Originally Posted by M-13
I hate to stir the pot, but wanted to add one more data point for people.
As a matter of personal opinion the HE-500 does have burn in. And 150 hours is just about right. I always said 120 minimum and after 200 no change ("stable")
This coming from someone who has his 4th pair of HE-500 and burning them in for the 4th time. I'm a big believer of the scientific method and a proud skeptic. But not everything shows up in Frequency Response Cuves/CSD/Impulse Response/Square Waves.
I think we need more sophisticated measuring tools and then we'll be able to measure small differences. Like being able to measure the diaphram with laser precision while real music is playing, instead of sending impulses to make measurements.
Now... saying all that can it just be a placebo psuedo effect and my brain is being fooled for the 4th time? Of course. Humans are faulty in general so why not.
I hope in the future we'll develope more sophisticated measuring tools to really flesh this issue out.
Well, to an extent headphones are a unique problem. In another thread, a recent test by Harmon international showed very different response curves by listener, some of which relating, for example, to the 'seal' between the phone and the head. So there can be variation in user to user experience, and also issues experianced by some but not all listeners. Or, in other words, finely crafted headphones are still likely to make very different impressions on every person that try them. For me, sound quality has been something 'learned', not necessarily known before hand. Yet I have always known that I like a more balanced presentation better than an un-balanced one, because the performance is usually more consistent across genres.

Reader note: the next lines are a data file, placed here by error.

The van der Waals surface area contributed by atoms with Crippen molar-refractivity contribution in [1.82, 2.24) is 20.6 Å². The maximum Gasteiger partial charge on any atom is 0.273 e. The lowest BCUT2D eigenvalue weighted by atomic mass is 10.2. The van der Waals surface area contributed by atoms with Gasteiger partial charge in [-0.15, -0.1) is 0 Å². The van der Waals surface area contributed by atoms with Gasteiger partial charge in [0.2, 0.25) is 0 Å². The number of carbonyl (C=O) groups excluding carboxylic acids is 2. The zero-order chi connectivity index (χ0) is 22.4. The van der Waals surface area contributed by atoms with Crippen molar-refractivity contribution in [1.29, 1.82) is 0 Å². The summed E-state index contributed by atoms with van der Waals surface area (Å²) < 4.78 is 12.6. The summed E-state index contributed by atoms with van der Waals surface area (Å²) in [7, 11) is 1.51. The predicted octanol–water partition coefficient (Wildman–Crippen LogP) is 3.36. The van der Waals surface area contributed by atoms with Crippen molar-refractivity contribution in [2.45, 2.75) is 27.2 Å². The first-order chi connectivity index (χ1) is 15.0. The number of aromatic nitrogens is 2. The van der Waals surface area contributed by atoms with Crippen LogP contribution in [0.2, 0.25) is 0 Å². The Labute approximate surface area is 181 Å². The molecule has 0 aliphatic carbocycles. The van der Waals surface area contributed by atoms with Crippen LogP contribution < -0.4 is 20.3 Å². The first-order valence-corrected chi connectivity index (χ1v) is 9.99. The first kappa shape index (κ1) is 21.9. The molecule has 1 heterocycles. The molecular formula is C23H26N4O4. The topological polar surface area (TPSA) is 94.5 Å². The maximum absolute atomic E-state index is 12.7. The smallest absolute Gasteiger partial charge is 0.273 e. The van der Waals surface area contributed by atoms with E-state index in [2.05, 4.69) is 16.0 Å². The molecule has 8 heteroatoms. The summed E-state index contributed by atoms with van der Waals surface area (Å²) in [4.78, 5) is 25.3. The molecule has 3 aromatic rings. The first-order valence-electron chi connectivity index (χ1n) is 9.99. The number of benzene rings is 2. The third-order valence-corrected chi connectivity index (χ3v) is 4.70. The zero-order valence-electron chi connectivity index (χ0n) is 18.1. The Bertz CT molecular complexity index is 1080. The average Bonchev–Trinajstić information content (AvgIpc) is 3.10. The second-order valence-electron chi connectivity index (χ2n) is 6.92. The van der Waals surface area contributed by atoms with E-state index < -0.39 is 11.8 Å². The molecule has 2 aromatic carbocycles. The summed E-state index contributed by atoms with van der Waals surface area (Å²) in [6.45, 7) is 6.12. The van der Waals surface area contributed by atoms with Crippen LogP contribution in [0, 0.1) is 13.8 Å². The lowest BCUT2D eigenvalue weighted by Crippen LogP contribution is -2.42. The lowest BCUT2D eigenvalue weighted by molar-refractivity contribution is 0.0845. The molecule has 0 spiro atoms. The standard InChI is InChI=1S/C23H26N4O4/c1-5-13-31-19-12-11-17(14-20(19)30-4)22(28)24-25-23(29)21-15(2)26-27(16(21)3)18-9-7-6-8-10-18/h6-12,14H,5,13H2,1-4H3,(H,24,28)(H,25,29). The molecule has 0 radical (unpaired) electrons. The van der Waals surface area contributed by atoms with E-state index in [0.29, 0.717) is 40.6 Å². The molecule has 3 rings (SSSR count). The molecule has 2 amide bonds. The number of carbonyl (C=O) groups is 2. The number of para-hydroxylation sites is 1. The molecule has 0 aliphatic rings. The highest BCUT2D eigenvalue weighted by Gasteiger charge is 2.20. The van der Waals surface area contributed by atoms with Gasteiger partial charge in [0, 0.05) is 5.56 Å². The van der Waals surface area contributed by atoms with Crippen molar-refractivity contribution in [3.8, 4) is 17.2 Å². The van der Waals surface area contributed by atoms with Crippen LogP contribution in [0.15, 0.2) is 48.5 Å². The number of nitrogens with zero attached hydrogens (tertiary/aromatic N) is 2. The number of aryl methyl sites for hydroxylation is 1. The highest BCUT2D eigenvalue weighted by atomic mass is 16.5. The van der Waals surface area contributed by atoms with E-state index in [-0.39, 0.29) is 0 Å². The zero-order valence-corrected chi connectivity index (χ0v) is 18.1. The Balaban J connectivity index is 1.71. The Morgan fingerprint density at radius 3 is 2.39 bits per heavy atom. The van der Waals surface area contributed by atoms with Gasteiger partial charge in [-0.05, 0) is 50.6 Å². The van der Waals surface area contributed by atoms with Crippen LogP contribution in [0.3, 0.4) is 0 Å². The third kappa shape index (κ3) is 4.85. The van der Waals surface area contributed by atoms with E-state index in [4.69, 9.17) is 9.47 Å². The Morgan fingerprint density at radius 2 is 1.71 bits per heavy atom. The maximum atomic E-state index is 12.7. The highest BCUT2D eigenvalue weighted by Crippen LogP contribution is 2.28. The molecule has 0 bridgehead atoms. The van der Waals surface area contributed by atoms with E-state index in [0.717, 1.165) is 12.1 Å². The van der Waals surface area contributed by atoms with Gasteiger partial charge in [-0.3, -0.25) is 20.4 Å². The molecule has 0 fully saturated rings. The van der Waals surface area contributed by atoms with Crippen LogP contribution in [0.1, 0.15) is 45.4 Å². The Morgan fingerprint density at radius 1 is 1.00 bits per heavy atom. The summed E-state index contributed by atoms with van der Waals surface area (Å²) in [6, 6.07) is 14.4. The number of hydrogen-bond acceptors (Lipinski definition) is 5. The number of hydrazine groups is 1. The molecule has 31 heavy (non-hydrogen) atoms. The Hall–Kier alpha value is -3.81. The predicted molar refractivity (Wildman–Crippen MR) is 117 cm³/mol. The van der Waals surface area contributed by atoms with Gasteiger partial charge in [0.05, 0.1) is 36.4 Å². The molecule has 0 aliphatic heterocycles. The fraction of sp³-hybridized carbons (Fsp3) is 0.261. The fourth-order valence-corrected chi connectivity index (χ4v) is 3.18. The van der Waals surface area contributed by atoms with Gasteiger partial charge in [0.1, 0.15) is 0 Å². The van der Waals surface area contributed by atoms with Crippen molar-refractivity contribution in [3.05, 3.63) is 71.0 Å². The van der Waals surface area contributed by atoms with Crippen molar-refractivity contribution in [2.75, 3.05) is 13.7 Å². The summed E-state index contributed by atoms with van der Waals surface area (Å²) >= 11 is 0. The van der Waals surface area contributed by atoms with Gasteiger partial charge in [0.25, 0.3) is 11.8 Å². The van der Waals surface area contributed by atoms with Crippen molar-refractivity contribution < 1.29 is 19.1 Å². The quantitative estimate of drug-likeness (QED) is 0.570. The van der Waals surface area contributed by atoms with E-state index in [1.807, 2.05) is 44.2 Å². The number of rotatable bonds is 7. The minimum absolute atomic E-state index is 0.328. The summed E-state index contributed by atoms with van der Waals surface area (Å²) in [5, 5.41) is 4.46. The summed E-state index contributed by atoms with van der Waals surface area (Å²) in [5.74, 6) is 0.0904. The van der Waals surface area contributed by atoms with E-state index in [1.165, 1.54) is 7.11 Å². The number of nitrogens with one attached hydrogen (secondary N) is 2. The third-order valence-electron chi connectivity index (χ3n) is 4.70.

While I think burn-in is ultimately a major farce, I do think attitudes and preferences can adjust to new products. The "sporty" car you purchased on Monday may, after some months, seem quite tame compared to your memory of the initial driving experience. Some of this may be attributable to wear and tear, but not enough, IMHO, to really change the choice you made / would make now. Headphone diaphrams may break in somewhat, but are still working within certain mechanical tolerances.
Impressions and memory are not reliable sources of knowledge.